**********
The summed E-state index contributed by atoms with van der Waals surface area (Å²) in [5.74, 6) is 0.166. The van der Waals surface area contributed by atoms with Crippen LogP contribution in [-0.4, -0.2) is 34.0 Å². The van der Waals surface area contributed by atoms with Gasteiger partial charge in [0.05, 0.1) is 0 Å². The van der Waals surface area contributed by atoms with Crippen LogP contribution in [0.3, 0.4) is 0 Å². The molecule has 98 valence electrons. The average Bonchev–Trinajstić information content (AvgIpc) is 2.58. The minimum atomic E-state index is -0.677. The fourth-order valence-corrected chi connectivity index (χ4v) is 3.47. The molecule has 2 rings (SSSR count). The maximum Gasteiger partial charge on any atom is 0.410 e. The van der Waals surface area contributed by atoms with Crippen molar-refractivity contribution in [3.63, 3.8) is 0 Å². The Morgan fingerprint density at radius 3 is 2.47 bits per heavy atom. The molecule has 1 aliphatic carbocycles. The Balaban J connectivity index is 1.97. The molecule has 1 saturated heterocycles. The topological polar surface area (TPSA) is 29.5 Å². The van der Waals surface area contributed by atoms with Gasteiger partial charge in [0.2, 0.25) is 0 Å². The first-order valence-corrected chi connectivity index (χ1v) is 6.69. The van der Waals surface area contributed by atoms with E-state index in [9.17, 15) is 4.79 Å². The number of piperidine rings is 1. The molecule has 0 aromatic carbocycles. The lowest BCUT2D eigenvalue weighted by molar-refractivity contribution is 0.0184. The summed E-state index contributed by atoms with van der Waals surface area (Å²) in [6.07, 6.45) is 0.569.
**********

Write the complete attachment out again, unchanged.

The summed E-state index contributed by atoms with van der Waals surface area (Å²) in [5.74, 6) is 0.166. The van der Waals surface area contributed by atoms with Crippen LogP contribution in [-0.4, -0.2) is 34.0 Å². The van der Waals surface area contributed by atoms with Gasteiger partial charge in [0.05, 0.1) is 0 Å². The van der Waals surface area contributed by atoms with Crippen LogP contribution in [0.3, 0.4) is 0 Å². The molecule has 98 valence electrons. The average Bonchev–Trinajstić information content (AvgIpc) is 2.58. The minimum atomic E-state index is -0.677. The fourth-order valence-corrected chi connectivity index (χ4v) is 3.47. The molecule has 2 rings (SSSR count). The maximum Gasteiger partial charge on any atom is 0.410 e. The van der Waals surface area contributed by atoms with Crippen molar-refractivity contribution in [3.63, 3.8) is 0 Å². The Morgan fingerprint density at radius 3 is 2.47 bits per heavy atom. The molecule has 1 aliphatic carbocycles. The Balaban J connectivity index is 1.97. The molecule has 1 saturated heterocycles. The topological polar surface area (TPSA) is 29.5 Å². The van der Waals surface area contributed by atoms with Gasteiger partial charge in [0.2, 0.25) is 0 Å². The first-order valence-corrected chi connectivity index (χ1v) is 6.69. The van der Waals surface area contributed by atoms with E-state index in [9.17, 15) is 4.79 Å². The number of piperidine rings is 1. The molecule has 0 aromatic carbocycles. The lowest BCUT2D eigenvalue weighted by molar-refractivity contribution is 0.0184. The summed E-state index contributed by atoms with van der Waals surface area (Å²) in [6.07, 6.45) is 0.569.